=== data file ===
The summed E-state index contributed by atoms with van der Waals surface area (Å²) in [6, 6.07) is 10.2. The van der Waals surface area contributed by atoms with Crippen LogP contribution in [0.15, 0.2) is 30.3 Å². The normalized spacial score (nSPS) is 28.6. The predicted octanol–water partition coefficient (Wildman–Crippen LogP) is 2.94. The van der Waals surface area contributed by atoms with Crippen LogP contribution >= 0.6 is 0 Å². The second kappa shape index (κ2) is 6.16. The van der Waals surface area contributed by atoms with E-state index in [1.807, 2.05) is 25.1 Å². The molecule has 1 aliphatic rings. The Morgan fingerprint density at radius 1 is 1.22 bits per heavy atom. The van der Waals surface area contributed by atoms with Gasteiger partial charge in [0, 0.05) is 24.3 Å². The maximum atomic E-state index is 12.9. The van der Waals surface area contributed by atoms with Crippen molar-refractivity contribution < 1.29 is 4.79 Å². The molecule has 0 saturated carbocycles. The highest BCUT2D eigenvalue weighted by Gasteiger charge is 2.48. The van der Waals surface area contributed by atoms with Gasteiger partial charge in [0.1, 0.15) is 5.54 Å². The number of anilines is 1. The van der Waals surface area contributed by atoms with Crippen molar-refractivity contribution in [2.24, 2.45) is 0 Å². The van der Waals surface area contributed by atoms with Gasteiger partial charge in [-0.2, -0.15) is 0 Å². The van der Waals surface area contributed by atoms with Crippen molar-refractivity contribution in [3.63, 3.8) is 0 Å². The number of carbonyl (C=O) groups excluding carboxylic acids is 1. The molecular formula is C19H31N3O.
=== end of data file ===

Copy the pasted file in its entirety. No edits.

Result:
The summed E-state index contributed by atoms with van der Waals surface area (Å²) in [6, 6.07) is 10.2. The van der Waals surface area contributed by atoms with Crippen LogP contribution in [0.15, 0.2) is 30.3 Å². The normalized spacial score (nSPS) is 28.6. The predicted octanol–water partition coefficient (Wildman–Crippen LogP) is 2.94. The van der Waals surface area contributed by atoms with Crippen LogP contribution >= 0.6 is 0 Å². The second kappa shape index (κ2) is 6.16. The van der Waals surface area contributed by atoms with E-state index in [1.807, 2.05) is 25.1 Å². The molecule has 1 aliphatic rings. The Morgan fingerprint density at radius 1 is 1.22 bits per heavy atom. The van der Waals surface area contributed by atoms with Gasteiger partial charge in [0, 0.05) is 24.3 Å². The maximum atomic E-state index is 12.9. The van der Waals surface area contributed by atoms with Crippen molar-refractivity contribution < 1.29 is 4.79 Å². The molecule has 0 saturated carbocycles. The highest BCUT2D eigenvalue weighted by Gasteiger charge is 2.48. The van der Waals surface area contributed by atoms with Gasteiger partial charge in [0.1, 0.15) is 5.54 Å². The number of anilines is 1. The van der Waals surface area contributed by atoms with Crippen molar-refractivity contribution in [2.24, 2.45) is 0 Å². The van der Waals surface area contributed by atoms with Gasteiger partial charge in [-0.2, -0.15) is 0 Å². The van der Waals surface area contributed by atoms with Crippen molar-refractivity contribution in [3.63, 3.8) is 0 Å². The number of carbonyl (C=O) groups excluding carboxylic acids is 1. The molecular formula is C19H31N3O.